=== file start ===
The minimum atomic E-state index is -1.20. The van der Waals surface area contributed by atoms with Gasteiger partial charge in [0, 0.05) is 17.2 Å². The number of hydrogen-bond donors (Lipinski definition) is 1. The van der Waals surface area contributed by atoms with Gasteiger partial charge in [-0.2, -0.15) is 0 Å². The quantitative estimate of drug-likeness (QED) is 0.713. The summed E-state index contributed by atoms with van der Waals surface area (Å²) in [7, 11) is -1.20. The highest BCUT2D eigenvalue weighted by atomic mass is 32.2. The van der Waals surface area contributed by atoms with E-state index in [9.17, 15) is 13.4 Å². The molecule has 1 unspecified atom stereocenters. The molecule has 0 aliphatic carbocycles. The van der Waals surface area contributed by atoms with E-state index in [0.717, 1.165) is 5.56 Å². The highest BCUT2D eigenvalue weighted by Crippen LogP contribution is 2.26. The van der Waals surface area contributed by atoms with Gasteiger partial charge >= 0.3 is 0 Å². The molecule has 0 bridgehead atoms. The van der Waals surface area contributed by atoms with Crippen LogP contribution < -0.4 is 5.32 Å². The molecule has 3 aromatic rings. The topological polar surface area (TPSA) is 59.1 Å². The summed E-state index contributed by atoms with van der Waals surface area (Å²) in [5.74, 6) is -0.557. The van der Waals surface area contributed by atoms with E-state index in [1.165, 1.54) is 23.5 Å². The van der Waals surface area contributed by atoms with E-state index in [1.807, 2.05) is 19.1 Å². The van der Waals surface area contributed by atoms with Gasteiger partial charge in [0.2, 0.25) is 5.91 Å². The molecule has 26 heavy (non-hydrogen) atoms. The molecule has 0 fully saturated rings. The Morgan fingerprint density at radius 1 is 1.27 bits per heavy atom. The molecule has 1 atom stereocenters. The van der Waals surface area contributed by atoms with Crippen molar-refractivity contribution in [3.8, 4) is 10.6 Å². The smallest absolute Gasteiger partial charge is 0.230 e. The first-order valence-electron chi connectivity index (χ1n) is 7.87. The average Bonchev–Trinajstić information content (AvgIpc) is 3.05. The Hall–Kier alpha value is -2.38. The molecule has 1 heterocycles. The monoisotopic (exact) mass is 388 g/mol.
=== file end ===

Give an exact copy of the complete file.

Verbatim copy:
The minimum atomic E-state index is -1.20. The van der Waals surface area contributed by atoms with Gasteiger partial charge in [0, 0.05) is 17.2 Å². The number of hydrogen-bond donors (Lipinski definition) is 1. The van der Waals surface area contributed by atoms with Gasteiger partial charge in [-0.2, -0.15) is 0 Å². The quantitative estimate of drug-likeness (QED) is 0.713. The summed E-state index contributed by atoms with van der Waals surface area (Å²) in [7, 11) is -1.20. The highest BCUT2D eigenvalue weighted by atomic mass is 32.2. The van der Waals surface area contributed by atoms with E-state index in [9.17, 15) is 13.4 Å². The molecule has 1 unspecified atom stereocenters. The molecule has 0 aliphatic carbocycles. The van der Waals surface area contributed by atoms with E-state index in [0.717, 1.165) is 5.56 Å². The highest BCUT2D eigenvalue weighted by Crippen LogP contribution is 2.26. The van der Waals surface area contributed by atoms with Gasteiger partial charge >= 0.3 is 0 Å². The molecule has 0 bridgehead atoms. The van der Waals surface area contributed by atoms with Crippen LogP contribution < -0.4 is 5.32 Å². The molecule has 3 aromatic rings. The topological polar surface area (TPSA) is 59.1 Å². The summed E-state index contributed by atoms with van der Waals surface area (Å²) in [5.74, 6) is -0.557. The van der Waals surface area contributed by atoms with E-state index in [1.165, 1.54) is 23.5 Å². The van der Waals surface area contributed by atoms with E-state index in [1.807, 2.05) is 19.1 Å². The van der Waals surface area contributed by atoms with Gasteiger partial charge in [0.2, 0.25) is 5.91 Å². The molecule has 26 heavy (non-hydrogen) atoms. The molecule has 0 fully saturated rings. The Morgan fingerprint density at radius 1 is 1.27 bits per heavy atom. The molecule has 1 atom stereocenters. The van der Waals surface area contributed by atoms with Crippen molar-refractivity contribution in [3.8, 4) is 10.6 Å². The smallest absolute Gasteiger partial charge is 0.230 e. The first-order valence-electron chi connectivity index (χ1n) is 7.87. The average Bonchev–Trinajstić information content (AvgIpc) is 3.05. The Hall–Kier alpha value is -2.38. The molecule has 1 heterocycles. The monoisotopic (exact) mass is 388 g/mol.